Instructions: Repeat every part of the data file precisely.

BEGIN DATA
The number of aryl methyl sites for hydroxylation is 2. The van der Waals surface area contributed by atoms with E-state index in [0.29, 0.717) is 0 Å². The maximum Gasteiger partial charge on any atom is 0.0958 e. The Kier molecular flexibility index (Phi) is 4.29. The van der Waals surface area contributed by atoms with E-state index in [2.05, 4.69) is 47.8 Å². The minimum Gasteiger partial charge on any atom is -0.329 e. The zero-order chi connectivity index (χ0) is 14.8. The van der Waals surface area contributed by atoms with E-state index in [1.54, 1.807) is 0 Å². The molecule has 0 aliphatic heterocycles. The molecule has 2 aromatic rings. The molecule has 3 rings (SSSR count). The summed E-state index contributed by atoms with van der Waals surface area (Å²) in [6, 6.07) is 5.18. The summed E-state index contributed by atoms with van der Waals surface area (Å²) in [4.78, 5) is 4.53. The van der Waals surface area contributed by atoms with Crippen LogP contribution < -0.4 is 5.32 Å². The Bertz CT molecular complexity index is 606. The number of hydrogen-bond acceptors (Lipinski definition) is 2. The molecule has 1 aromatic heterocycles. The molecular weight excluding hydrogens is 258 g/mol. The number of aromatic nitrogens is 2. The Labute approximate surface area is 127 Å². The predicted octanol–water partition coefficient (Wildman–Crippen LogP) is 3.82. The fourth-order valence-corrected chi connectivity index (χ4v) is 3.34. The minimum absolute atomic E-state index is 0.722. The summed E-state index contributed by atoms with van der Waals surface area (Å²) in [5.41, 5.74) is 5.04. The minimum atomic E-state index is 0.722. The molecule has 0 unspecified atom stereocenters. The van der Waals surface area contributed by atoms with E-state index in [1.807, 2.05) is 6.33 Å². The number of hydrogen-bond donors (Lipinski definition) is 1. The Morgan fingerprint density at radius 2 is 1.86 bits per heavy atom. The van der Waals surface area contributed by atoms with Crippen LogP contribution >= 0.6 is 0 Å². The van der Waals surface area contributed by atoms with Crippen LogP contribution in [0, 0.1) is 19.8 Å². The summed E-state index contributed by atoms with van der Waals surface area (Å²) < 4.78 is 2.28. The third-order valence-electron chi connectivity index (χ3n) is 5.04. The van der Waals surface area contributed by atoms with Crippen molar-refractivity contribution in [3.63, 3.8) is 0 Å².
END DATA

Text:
The number of aryl methyl sites for hydroxylation is 2. The van der Waals surface area contributed by atoms with E-state index in [0.29, 0.717) is 0 Å². The maximum Gasteiger partial charge on any atom is 0.0958 e. The Kier molecular flexibility index (Phi) is 4.29. The van der Waals surface area contributed by atoms with E-state index in [2.05, 4.69) is 47.8 Å². The minimum Gasteiger partial charge on any atom is -0.329 e. The zero-order chi connectivity index (χ0) is 14.8. The van der Waals surface area contributed by atoms with E-state index in [1.54, 1.807) is 0 Å². The molecule has 0 aliphatic heterocycles. The molecule has 2 aromatic rings. The molecule has 3 rings (SSSR count). The summed E-state index contributed by atoms with van der Waals surface area (Å²) in [6, 6.07) is 5.18. The summed E-state index contributed by atoms with van der Waals surface area (Å²) in [4.78, 5) is 4.53. The van der Waals surface area contributed by atoms with Crippen LogP contribution < -0.4 is 5.32 Å². The Bertz CT molecular complexity index is 606. The number of hydrogen-bond acceptors (Lipinski definition) is 2. The molecule has 1 aromatic heterocycles. The molecular weight excluding hydrogens is 258 g/mol. The number of aromatic nitrogens is 2. The Labute approximate surface area is 127 Å². The predicted octanol–water partition coefficient (Wildman–Crippen LogP) is 3.82. The fourth-order valence-corrected chi connectivity index (χ4v) is 3.34. The minimum absolute atomic E-state index is 0.722. The summed E-state index contributed by atoms with van der Waals surface area (Å²) in [5.41, 5.74) is 5.04. The minimum atomic E-state index is 0.722. The molecule has 0 unspecified atom stereocenters. The van der Waals surface area contributed by atoms with E-state index in [1.807, 2.05) is 6.33 Å². The number of hydrogen-bond donors (Lipinski definition) is 1. The Morgan fingerprint density at radius 2 is 1.86 bits per heavy atom. The van der Waals surface area contributed by atoms with Crippen LogP contribution >= 0.6 is 0 Å². The van der Waals surface area contributed by atoms with Crippen LogP contribution in [0, 0.1) is 19.8 Å². The summed E-state index contributed by atoms with van der Waals surface area (Å²) < 4.78 is 2.28. The third-order valence-electron chi connectivity index (χ3n) is 5.04. The van der Waals surface area contributed by atoms with Crippen molar-refractivity contribution in [3.63, 3.8) is 0 Å².